The following was submitted by Bronxville Mayor Mary C. Marvin.
As a major election approaches this fall, there is much talk about the role of special interest groups, often with unions mentioned in the first breath. I thought it instructive to research the make-up of unions as the general election approaches, with an emphasis on our home state.
- Nationally, 11.8% of the American workforce belongs to a union representing the lowest rate in the past 70 years.
- By contrast, New York State is more than double the national average with 24.1% of workers represented by a union (the lowest percentage rate recorded since 1989).
- New York union membership percentage peaked in 1991 at 29.1%.
- New York still has the highest percentage in the country followed by Alaska (22.1%), Hawaii (21.5%) and Washington State (19.0%).
- New York has had the highest union membership rate for the past 15 years. 1,906,000 New York residents are union members.
- As a comparison, Texas has approximately one fourth as many union members as New York despite having 2.3 million salaried employees.
- The states with the lowest percentage of union membership are North and South Carolina (below 3%).
- Nationally, 16.3 million citizens are represented by a union with over half of the membership concentrated in just seven states – California, New York, Illinois, Pennsylvania, Michigan, New Jersey and Ohio.
- Nationally, the public sector is far more unionized at 37% versus the private sector at 6.9 million. By way of comparison, in 1954 the peak year for American unions, 35% of workers were union members.
- In 2010, private sector unions lost 10% of their membership, the single largest decline in 25 years.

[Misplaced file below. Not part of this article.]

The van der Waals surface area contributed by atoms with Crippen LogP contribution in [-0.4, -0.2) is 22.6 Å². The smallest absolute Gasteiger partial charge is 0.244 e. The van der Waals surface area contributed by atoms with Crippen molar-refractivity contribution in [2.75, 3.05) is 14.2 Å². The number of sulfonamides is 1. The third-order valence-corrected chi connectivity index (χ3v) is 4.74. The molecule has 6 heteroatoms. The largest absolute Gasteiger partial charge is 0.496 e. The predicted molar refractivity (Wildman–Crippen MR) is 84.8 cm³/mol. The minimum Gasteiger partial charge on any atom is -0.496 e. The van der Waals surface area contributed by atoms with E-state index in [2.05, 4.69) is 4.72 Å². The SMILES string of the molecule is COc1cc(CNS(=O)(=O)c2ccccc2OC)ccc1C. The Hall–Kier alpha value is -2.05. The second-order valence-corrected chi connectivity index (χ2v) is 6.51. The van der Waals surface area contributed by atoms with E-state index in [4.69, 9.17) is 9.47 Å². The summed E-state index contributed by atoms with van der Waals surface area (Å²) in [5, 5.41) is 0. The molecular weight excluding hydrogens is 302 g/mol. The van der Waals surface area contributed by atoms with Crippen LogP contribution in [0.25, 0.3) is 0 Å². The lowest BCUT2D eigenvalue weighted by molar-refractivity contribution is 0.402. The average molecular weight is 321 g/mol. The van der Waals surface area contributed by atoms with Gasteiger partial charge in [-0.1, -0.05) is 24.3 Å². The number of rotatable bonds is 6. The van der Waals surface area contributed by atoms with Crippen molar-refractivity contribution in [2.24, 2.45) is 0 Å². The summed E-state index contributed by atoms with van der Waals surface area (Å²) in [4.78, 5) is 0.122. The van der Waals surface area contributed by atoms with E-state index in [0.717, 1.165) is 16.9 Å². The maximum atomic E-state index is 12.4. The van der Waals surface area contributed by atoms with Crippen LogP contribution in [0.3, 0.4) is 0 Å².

- In a worldwide comparison, 18.6% of workers in Germany are unionized as are 27.5% in Canada and a full 70% in Finland.
- Union membership now represents a vastly different slice of America than it did at the height of our manufacturing dominance.
- One quarter of union membership is non-white; there is gender parity and members are now more likely to live in the suburbs.
- Unionized workers in 2012 are more likely to be teachers, librarians, trash collectors, policemen and firefighters than carpenters, electricians, plumbers, autoworkers or miners.
- In 28 states, unions have the right to demand any employer fire any employee who does not want to join the union.
- The top 20 labor unions over the past 20 years have donated over $500,000 million to Federal election campaigns. 95% of this money went to candidates from the Democratic Party.
- A major thrust of the current union organizations is to amend the Labor Relations Act to allow a union to be certified as the official union to bargain with an employer if union officials can collect signatures of a majority of the workers. This “Employee Free Choice Bill” would remove the present right of the employer to demand a separate secret ballot election. The original bill was sponsored by Senator Edward Kennedy, then taken up by Senator Al Franken. President Obama is in support of the passage of this amendment.
- In New York State, 70% of state employees are union members. This so named “public sector union” has significant advantages over traditional unions. By using the political process, public sector unions can exert great influence over their members’ employer i.e., the government by helping to get elected those who will sit across the bargaining table as the management in a way that cannot happen in a corporation. As the famous New York labor leader Victor Gotbaum said, “We have the ability, in a sense, to elect our own boss.”
- In private sector unions, labor demands can render their employers uncompetitive thus threatening long term job security as market forces are always changing.
- There is not the same market pressure in public sector negotiating as taxes can be raised to cover any way wage or benefit increases.
- Also, public sector union dues must be deducted directly from paychecks by the government entity vastly reducing administrative costs as well as guaranteeing 100% payment participation.
In Bronxville, our police officers are represented by their independent local union, the Bronxville Police Benevolent Association.
Our Department of Public Works staff is represented by the International Brotherhood of Teamsters, an international union. Library staff is represented by the Civil Service Employees Association (CSEA), a State-wide organization. The Village’s administrative staff is non-affiliated.
The Teamsters and CSEA are member organizations to the nationwide AFL-CIO.